Redundancy pay - Your rights during redundancy

Redundancy pay

You have the right to redundancy pay if you're an employee and have worked for your employer for 2 years or more.

If you're not sure if you're classed as an employee, it's a good idea to talk to your employer and check your employment status.

Working out redundancy pay

How much redundancy pay you get depends on:

  • your age
  • how long you've worked for your employer

You might get more than the minimum amount the law says you should get ('statutory'), if it's in your contract.

Up to £30,000 of redundancy pay is tax free.

You may not be eligible for statutory redundancy pay if your employer offers you a suitable alternative job and you turn it down.

Redundancy pay is based on:

  • your weekly pay before tax (gross pay)
  • the years you've worked for your employer ('continuous employment')
  • your age

Weekly pay should also include:

  • regular overtime provided in your contract – this is overtime your employer must offer and you must work
  • any bonuses or commission

Find out how to work out average pay for bonuses and commission on GOV.UK

If you're aged 17 to 21

Your employer must give you half a week's pay for each full year you've worked.

If you're aged 22 to 40

Your employer must give you:

  • 1 week's pay for each full year you worked from age 22
  • half a week's pay for each full year you worked before that

If you're aged 41 or over

Your employer must give you:

  • 1.5 weeks' pay for each full year you worked from age 41
  • 1 week's pay for each full year you worked when you were between 22 and 40
  • half a week's pay for each year you worked when you were between 17 and 21

Your employer must tell you in writing how your redundancy pay has been worked out.

Use the redundancy pay calculator on GOV.UK. You'll need to know your weekly pay (before tax and other deductions) to use the calculator.

If you have questions about your redundancy pay, you can contact the Acas helpline.

Working out redundancy pay when you are paid in lieu of notice

'Payment in lieu of notice' (PILON) is when you stop work straight away but still get paid for your notice period.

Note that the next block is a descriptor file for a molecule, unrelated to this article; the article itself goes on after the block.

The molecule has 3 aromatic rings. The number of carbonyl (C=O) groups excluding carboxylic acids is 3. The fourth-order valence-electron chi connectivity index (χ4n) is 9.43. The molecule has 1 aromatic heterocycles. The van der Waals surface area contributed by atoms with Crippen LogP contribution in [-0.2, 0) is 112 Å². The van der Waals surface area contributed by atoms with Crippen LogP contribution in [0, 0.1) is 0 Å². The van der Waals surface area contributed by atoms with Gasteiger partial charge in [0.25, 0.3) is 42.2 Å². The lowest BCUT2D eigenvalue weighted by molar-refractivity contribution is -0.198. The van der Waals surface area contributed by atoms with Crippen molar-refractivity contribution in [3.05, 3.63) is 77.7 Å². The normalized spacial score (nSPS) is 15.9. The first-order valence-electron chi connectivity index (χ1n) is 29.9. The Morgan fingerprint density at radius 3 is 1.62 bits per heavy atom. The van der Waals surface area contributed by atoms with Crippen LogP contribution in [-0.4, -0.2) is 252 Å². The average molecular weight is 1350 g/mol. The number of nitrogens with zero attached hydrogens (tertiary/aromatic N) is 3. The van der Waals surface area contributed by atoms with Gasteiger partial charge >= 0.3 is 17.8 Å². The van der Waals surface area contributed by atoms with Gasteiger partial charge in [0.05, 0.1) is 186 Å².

When working out redundancy pay, your employer must calculate how long you have worked for them based on the 'relevant date'. If you have been given PILON, the relevant date is the date your employment would have ended if you had worked all of the statutory notice period.

This might mean you have worked for your employer for another year for redundancy pay calculations.

Example of calculating redundancy pay when you have been given payment in lieu of notice

If you have worked for your employer for 8 years and 11 months you would be entitled to 8 weeks' statutory notice. If your employer pays you in lieu of notice they would have to add those 8 weeks to the amount of time you have worked for them when calculating your redundancy pay. This means you would have worked for your employer for 9 years and 1 month. You must get redundancy pay for 9 years of work, not 8 years of work.

Limits on redundancy pay

There are limits to how much redundancy pay you can get. You can only get it for up to 20 years of work.

This means, for example, that if you've worked for your employer for 22 years you'll only get redundancy pay for 20 of those years.

The maximum weekly amount used to calculate redundancy pay is £643 – even if your wage is more per week.

The maximum statutory redundancy pay you can get in total is £19,290.

When you'll get paid

Your employer should tell you when you'll get your redundancy pay – this should be on or before your final pay date.

You and your employer can agree to a different date, which should be put in writing.

They should also tell you how you'll get paid, for example in your monthly pay or in separate payments.

If your employer does not pay you

If you do not get your redundancy pay you should:

1. Write to your employer as soon as you can. The date you should get your redundancy pay should be no later than your final pay date, unless you and your employer agree another date in writing.

2. Tell them what you're entitled to and include any evidence to back it up. For example, you could include a letter that states your first day at work or an email confirming a recent pay increase.

You have to claim for any unpaid redundancy within 6 months of your job ending.

If your employer is insolvent

If your employer is insolvent, you can apply for redundancy pay from the government's Redundancy Payments Service (RPS).

Find out about your rights if your employer is insolvent on GOV.UK

If your employer is no longer trading but has not registered as insolvent, you might be able to either:

  • make a claim to an employment tribunal
  • contact the Redundancy Payment Service if your employer registers as insolvent later

To talk through your options, you can contact the Acas helpline.

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